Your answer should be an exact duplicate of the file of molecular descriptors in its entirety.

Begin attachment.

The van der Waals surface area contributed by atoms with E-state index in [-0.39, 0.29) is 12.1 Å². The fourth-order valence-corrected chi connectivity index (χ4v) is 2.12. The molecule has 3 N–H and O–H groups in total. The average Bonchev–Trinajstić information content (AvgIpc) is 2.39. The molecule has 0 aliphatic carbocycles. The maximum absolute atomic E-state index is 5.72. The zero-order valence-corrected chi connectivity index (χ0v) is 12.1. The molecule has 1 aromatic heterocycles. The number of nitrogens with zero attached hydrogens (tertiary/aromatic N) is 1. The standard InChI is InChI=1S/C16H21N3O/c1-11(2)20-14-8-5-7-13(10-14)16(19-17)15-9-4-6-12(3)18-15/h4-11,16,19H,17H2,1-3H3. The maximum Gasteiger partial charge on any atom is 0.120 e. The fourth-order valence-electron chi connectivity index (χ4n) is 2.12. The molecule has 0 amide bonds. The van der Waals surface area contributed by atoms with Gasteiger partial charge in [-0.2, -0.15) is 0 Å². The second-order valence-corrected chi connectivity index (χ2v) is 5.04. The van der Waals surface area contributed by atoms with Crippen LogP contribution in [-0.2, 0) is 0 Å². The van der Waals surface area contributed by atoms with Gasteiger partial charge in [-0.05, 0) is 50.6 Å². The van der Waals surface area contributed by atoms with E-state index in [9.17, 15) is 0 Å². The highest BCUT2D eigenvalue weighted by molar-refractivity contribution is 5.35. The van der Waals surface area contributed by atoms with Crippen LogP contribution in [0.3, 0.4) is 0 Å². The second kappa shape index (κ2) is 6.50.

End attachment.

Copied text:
The van der Waals surface area contributed by atoms with E-state index in [-0.39, 0.29) is 12.1 Å². The fourth-order valence-corrected chi connectivity index (χ4v) is 2.12. The molecule has 3 N–H and O–H groups in total. The average Bonchev–Trinajstić information content (AvgIpc) is 2.39. The molecule has 0 aliphatic carbocycles. The maximum absolute atomic E-state index is 5.72. The zero-order valence-corrected chi connectivity index (χ0v) is 12.1. The molecule has 1 aromatic heterocycles. The number of nitrogens with zero attached hydrogens (tertiary/aromatic N) is 1. The standard InChI is InChI=1S/C16H21N3O/c1-11(2)20-14-8-5-7-13(10-14)16(19-17)15-9-4-6-12(3)18-15/h4-11,16,19H,17H2,1-3H3. The maximum Gasteiger partial charge on any atom is 0.120 e. The fourth-order valence-electron chi connectivity index (χ4n) is 2.12. The molecule has 0 amide bonds. The van der Waals surface area contributed by atoms with Gasteiger partial charge in [-0.2, -0.15) is 0 Å². The second-order valence-corrected chi connectivity index (χ2v) is 5.04. The van der Waals surface area contributed by atoms with Crippen LogP contribution in [-0.2, 0) is 0 Å². The van der Waals surface area contributed by atoms with Gasteiger partial charge in [-0.05, 0) is 50.6 Å². The van der Waals surface area contributed by atoms with E-state index in [9.17, 15) is 0 Å². The highest BCUT2D eigenvalue weighted by molar-refractivity contribution is 5.35. The van der Waals surface area contributed by atoms with Crippen LogP contribution in [0.3, 0.4) is 0 Å². The second kappa shape index (κ2) is 6.50.